6

July 17, 2024 (WED)

Breakfast at the hotel
Meet your guide at the hotel lobby
Morning parade of Gion-matsuri (by public transport and on foot)
Lunch during the tour
Free time in the afternoon
Evening Mysteries - continuation of Gion Festival
Return to hotel in Kyoto
Hotel accommodation: Kyoto [Read more...]

Gion Matsuri (Gion Festival)

Gion Festival is one of Japan’s three major holidays and Kyoto’s main festival. The accompanying celebrations stretch throughout July, but the festival peaks on July 17 when a parade of giant floats decorated with ancient treasures goes through the city.

7

July 18, 2024 (THU)

Breakfast at the hotel, check-out
Meet your guide at the hotel lobby
Move to the Sea of Japan by train
Walking tour at Amanohashidate: Heaven's Bridge viewpoint - one of Japan's three most beautiful landscapes, Chionji Temple, walk along the sand spit
Lunch during the tour
Check-in at the hotel
Hotel accommodation: Amanohashidate [Read more...]

8

July 19, 2024 (FRI)

Breakfast at the hotel, check-out
Meet your guide at the hotel lobby
Transfer to "Little Kyoto" - Izushi town by private transport
Walk around Izushi town
Lunch during the tour (local Izushi-soba buckwheat noodles served on small plates)
Transfer to the castle Takeda-jo
Walking through the Japanese Machu Picchu - Takeda castle
Transfer to Himeji by private transport
Check-in at the hotel, rest
Hotel accommodation: Himeji [Read more...]

Izushi Castle Town

The historical area of Izushi, the so-called “little Kyoto,” is a beautiful provincial center of medieval Japan, which the local feudal lords carefully arranged in the manner of the imperial capital. There are a few sightseeing attractions here: the walls and towers of the castle, the oldest street clock in Japan (1881), the colorful Inari Shrine, and the old Kabuki theater. In Japan, the town is famous for its buckwheat noodles izushi-soba served on small plates. The tradition of such serving dates to the Edo period when Izushi street vendors began to serve noodles in convenient portions on small plates. Local potters immediately mastered the production of such dishes, which was the beginning of Izushi pottery.

9

July 20, 2024 (SAT)

Breakfast at the hotel, check-out
Meet your guide at the hotel lobby
Himeji-jo - White Heron Castle Walking Tour
Lunch during the tour
Shinkansen transfer to Shin-Osaka (2nd class)
Transfer to the sacred mountain Koya-san by private bus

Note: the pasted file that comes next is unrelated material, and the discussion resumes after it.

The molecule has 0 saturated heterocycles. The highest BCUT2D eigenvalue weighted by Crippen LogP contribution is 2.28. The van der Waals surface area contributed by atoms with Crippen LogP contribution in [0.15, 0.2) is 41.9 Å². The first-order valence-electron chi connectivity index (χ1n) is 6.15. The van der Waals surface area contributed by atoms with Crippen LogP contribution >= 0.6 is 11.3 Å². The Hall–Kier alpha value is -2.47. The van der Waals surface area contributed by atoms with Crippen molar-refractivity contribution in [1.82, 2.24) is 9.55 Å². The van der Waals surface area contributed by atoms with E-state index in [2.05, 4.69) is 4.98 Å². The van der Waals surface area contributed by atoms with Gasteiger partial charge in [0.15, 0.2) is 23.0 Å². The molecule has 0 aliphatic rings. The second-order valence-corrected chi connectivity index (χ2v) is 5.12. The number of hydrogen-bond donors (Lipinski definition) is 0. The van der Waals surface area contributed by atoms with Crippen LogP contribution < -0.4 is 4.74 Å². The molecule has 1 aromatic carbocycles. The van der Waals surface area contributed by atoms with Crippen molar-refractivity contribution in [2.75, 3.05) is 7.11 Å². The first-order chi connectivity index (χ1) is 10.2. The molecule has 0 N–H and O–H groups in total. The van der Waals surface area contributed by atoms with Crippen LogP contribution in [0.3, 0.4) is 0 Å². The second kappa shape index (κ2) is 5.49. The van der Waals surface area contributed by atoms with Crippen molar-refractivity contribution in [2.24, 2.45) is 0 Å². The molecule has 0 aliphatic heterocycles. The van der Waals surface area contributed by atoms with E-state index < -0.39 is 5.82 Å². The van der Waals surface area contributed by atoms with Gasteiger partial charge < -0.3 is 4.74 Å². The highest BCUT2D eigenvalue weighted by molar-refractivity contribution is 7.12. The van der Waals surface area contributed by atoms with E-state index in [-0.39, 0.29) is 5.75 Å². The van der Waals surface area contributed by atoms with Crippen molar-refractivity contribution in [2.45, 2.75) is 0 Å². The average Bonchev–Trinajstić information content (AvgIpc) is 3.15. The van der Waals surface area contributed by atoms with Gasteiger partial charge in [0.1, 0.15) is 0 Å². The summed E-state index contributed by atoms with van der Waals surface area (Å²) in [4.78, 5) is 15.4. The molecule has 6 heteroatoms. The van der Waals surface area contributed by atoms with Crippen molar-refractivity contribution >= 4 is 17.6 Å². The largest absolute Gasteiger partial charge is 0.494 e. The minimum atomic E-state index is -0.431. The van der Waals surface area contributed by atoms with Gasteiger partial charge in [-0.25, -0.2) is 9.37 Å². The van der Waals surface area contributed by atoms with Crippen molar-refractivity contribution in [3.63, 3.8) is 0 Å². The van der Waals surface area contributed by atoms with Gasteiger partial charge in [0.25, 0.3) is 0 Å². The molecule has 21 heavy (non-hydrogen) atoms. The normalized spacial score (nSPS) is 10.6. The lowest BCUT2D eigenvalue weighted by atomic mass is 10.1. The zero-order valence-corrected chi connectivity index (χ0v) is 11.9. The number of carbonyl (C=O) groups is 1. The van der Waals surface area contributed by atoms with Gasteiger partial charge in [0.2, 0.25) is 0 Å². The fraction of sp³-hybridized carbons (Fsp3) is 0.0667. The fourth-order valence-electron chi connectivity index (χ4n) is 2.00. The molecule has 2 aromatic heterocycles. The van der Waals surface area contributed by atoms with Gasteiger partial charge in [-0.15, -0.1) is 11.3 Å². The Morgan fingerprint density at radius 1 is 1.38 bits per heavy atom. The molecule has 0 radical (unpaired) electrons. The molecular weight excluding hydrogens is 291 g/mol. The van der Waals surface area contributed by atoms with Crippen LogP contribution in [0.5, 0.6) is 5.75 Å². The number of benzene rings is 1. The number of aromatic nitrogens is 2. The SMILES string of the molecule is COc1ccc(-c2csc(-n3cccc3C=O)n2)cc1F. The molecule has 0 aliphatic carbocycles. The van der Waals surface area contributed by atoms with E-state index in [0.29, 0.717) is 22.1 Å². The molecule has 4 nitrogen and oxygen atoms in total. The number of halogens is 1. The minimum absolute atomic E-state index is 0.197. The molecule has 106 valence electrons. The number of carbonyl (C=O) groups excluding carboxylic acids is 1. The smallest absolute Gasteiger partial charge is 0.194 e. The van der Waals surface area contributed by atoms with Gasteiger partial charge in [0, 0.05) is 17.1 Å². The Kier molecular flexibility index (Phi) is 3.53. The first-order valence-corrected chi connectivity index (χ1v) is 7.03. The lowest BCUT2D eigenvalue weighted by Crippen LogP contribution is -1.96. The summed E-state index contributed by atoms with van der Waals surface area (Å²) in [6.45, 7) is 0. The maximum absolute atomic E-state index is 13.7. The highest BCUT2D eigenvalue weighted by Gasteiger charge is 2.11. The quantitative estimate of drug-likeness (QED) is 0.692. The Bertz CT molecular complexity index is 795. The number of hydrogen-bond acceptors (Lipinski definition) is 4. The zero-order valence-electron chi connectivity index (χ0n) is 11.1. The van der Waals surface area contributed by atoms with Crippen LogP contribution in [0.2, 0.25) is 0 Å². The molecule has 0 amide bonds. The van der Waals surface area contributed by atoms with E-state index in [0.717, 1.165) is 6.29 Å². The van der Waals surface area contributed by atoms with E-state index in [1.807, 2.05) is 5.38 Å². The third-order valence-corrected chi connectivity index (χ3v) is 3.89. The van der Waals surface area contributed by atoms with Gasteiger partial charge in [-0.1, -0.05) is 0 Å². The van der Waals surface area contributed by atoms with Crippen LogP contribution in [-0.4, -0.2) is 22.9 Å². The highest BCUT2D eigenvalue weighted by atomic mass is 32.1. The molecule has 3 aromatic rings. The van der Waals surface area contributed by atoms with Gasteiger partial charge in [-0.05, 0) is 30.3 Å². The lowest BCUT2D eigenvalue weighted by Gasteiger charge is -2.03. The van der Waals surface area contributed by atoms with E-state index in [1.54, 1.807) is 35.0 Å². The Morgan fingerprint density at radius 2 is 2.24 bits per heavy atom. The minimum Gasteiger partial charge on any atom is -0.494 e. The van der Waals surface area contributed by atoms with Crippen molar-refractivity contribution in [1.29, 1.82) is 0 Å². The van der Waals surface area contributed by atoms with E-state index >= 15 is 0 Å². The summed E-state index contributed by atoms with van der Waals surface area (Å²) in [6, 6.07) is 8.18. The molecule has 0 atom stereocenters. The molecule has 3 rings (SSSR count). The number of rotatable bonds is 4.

Check-in at "shukubo" monastery hotel
Vegetarian dinner at the monastery hotel
Hotel accommodation: Koya [Read more...]

Himeji Castle

Himeji Castle is one of Japan’s 12 historically preserved castles and is considered the most beautiful. It is a UNESCO World Heritage Site. The castle was built in the early 17th century and was second in size and beauty only to the lost Edo Castle, the residence of the Tokugawa shoguns. Unscathed by wars, fires, and natural disasters for 400 years, the castle is often featured in movies about the samurai era. Fans of classic Japanese cinema remember it for Akira Kurosawa’s “Ran.” The impregnable castle holds secrets of Japanese military strategy and keeps stories of gods and ghosts. The name “White Heron Castle” reflects the beauty of its walls.

10

July 21, 2024 (SUN)

Vegetarian breakfast at the hotel, check-out
Meet your tour guide at the hotel lobby
Walking tour around Koya-san: Kongobuji Temple, Okunoin ancient Buddhist cemetery
Lunch during the tour
Transfer by private bus to Shin-Osaka Station
Self-transfer to Tokyo by Shinkansen bullet train (2nd class)
Check-in at the hotel, rest
Hotel accommodation: Tokyo [Read more...]

Koya-san (Mount Koya)

The Koya Mountain Monastery Complex is one of the most important centers of Buddhism in Japan, founded 1,200 years ago by the monk Kukai. In addition to its religious and historical value, it is also an important cultural monument. The majestic architecture of the complex, paintings by famous artists, unique artifacts accumulated over hundreds of years, the largest rock garden, and one of the oldest cemeteries in Japan – all of it provide a rare opportunity to have an insight into the Japanese philosophy of life and death.

11

July 22, 2024 (MON)

Breakfast at the hotel, check-out
Self-transfer to the airport
Departure [Read more...]